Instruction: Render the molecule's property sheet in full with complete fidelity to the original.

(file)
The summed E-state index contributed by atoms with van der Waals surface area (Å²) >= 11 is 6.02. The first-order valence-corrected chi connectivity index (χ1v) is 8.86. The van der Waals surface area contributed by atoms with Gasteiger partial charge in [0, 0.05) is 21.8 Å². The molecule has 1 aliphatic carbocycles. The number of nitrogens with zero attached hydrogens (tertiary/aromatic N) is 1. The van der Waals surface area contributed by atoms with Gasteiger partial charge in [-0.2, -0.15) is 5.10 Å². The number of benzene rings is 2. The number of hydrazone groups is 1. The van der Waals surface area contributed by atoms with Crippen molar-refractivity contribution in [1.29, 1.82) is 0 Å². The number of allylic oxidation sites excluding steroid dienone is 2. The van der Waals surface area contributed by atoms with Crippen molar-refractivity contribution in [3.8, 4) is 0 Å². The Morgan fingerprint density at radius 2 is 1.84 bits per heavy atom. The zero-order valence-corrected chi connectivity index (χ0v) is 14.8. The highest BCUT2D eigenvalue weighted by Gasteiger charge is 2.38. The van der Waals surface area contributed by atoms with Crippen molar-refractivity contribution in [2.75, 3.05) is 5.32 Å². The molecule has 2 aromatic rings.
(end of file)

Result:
The summed E-state index contributed by atoms with van der Waals surface area (Å²) >= 11 is 6.02. The first-order valence-corrected chi connectivity index (χ1v) is 8.86. The van der Waals surface area contributed by atoms with Gasteiger partial charge in [0, 0.05) is 21.8 Å². The molecule has 1 aliphatic carbocycles. The number of nitrogens with zero attached hydrogens (tertiary/aromatic N) is 1. The van der Waals surface area contributed by atoms with Gasteiger partial charge in [-0.2, -0.15) is 5.10 Å². The number of benzene rings is 2. The number of hydrazone groups is 1. The van der Waals surface area contributed by atoms with Crippen molar-refractivity contribution in [1.29, 1.82) is 0 Å². The number of allylic oxidation sites excluding steroid dienone is 2. The van der Waals surface area contributed by atoms with Crippen molar-refractivity contribution in [3.8, 4) is 0 Å². The Morgan fingerprint density at radius 2 is 1.84 bits per heavy atom. The zero-order valence-corrected chi connectivity index (χ0v) is 14.8. The highest BCUT2D eigenvalue weighted by Gasteiger charge is 2.38. The van der Waals surface area contributed by atoms with Crippen molar-refractivity contribution in [2.75, 3.05) is 5.32 Å². The molecule has 2 aromatic rings.